How to Avoid Huge Ships

By Julie Bruck

How to Avoid Huge Ships
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Both "grave and brave, serious and hilarious" — new poems from a Governor General's Award?winning poet.

How to Avoid Huge Ships, Julie Bruck's fourth collection of poetry, is a book of arguments and spells against the ambushes of age. This is, of course, a pointless exercise ... Read more


Overview

Both "grave and brave, serious and hilarious" — new poems from a Governor General's Award?winning poet.

How to Avoid Huge Ships, Julie Bruck's fourth collection of poetry, is a book of arguments and spells against the ambushes of age. This is, of course, a pointless exercise with a rich history. Bruck's new poems excavate a middle zone as old parents wither and regress, while the young declare their independence. Parents grow down, children up, and it's from the uncomfortable in-between that these poems peer into what Philip Larkin describes as "the long slide. " But what if we haven't reached the end of the infinite adolescence we thought we'd been promised? We're still here in this world of flying ottomans, alongside a middle-schooler named Dow Jones, and the prehistoric miracle of a blue heron's foot. We may be afraid, but we're still amused — sometimes, even awed.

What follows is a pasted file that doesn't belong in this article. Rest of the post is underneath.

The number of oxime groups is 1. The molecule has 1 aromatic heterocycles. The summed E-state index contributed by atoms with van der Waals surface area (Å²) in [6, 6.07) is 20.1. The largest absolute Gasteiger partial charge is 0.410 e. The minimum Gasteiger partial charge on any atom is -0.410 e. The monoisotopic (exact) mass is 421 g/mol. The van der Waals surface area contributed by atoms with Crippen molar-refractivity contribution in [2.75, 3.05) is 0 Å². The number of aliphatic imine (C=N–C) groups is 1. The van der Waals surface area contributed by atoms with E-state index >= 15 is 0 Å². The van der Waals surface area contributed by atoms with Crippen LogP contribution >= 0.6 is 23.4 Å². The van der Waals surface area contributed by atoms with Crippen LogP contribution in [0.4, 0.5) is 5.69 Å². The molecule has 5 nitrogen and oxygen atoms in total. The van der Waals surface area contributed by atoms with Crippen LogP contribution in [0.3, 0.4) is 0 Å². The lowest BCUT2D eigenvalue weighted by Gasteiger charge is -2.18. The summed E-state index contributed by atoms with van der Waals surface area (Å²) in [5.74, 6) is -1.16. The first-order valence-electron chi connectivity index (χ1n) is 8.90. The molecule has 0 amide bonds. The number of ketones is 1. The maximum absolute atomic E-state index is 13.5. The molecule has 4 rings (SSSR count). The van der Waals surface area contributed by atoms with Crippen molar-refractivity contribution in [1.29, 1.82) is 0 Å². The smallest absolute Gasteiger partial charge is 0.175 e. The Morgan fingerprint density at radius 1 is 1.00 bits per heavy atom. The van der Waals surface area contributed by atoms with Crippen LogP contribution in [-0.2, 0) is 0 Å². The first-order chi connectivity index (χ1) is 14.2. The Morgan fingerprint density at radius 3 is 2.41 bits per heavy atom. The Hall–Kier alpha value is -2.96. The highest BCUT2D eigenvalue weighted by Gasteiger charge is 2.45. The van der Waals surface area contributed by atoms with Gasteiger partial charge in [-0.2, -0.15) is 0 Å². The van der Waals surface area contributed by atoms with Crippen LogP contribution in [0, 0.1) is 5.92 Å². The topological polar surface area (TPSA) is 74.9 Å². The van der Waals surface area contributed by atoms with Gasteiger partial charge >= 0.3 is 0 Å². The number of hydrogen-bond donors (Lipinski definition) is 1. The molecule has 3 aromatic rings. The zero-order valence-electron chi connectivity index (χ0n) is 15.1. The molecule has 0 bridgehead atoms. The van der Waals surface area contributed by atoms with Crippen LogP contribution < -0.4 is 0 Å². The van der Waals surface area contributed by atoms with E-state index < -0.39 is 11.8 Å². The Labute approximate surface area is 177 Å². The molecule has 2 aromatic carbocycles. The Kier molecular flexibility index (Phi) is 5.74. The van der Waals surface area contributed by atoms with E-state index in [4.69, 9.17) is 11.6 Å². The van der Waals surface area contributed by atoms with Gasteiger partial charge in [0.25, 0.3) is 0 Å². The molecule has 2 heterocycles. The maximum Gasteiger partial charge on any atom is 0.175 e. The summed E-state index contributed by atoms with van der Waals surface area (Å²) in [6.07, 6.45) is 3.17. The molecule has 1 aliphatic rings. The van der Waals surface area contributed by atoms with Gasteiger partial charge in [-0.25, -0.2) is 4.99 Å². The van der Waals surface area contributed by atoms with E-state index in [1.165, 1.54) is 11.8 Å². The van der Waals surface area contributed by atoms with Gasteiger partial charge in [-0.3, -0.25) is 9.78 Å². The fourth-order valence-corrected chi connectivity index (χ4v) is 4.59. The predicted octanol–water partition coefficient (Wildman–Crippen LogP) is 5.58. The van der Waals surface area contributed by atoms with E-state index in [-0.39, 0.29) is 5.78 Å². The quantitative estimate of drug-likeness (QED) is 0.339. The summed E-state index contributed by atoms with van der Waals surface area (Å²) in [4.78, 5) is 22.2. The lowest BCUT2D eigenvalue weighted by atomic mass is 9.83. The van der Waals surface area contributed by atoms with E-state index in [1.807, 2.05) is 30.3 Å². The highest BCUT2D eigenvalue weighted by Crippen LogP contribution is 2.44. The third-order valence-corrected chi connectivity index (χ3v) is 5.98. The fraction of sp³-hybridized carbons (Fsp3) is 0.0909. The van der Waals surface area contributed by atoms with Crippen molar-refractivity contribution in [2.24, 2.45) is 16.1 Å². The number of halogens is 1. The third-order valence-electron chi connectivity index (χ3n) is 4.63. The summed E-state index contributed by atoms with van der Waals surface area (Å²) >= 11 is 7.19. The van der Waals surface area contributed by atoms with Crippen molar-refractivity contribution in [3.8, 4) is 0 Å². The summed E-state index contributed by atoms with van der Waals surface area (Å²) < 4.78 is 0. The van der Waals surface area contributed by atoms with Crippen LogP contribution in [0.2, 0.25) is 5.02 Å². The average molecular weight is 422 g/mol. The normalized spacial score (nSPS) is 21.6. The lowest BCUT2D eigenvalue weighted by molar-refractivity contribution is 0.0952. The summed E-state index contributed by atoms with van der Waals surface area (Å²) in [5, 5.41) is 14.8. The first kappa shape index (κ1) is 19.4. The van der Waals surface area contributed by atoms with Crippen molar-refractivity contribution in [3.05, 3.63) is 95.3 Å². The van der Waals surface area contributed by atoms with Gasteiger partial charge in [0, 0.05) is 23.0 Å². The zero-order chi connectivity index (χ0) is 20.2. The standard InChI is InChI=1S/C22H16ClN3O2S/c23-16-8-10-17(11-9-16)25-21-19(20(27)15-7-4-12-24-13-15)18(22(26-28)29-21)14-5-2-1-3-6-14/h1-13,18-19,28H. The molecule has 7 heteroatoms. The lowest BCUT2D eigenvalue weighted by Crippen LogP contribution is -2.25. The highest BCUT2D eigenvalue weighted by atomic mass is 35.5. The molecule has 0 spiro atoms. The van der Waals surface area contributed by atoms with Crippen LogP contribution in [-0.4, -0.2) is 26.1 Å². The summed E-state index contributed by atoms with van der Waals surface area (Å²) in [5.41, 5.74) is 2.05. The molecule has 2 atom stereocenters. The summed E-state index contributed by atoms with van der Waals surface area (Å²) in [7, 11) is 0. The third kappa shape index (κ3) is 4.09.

Looking squarely at the way things are, glossing over none of the absurdities and injustices of contemporary life, Julie Bruck pays ardent attention to it all. This is a subtle art, restrained. Its power often lies in what is not said right out but which fires up in a reader. The touch is light, even when the subject is heavy. One has a steady sense of being trusted to catch and feel the intangible muchness housed in deceptively plain poems.

"She is the poet laureate of aftermath, of what we do in the wake of things. She picks up the broken pieces of what's left, and these she patches together, as she can, into beautifully-wrought poems that bear eloquent witness to what remains. " — Seán Kennedy

"Alert and precise, perceptive and measured, Julie Bruck's poems calibrate situations both grave and brave, serious and hilarious, whilst avoiding the 'large ships' of heavy-handed conclusion. Here are genuine smarts, mature talent, and a wide-angle vision. " — Sharon Thesen

Julie Bruck

Julie Bruck is the author of two previous books, both with Brick: The End of Travel (1999), and The Woman Downstairs (1993). Her recent work has appeared in The New Yorker, Ploughshares, and The Walrus, among other publications. A Montreal native, she lives in San Francisco with her husband and daughter.

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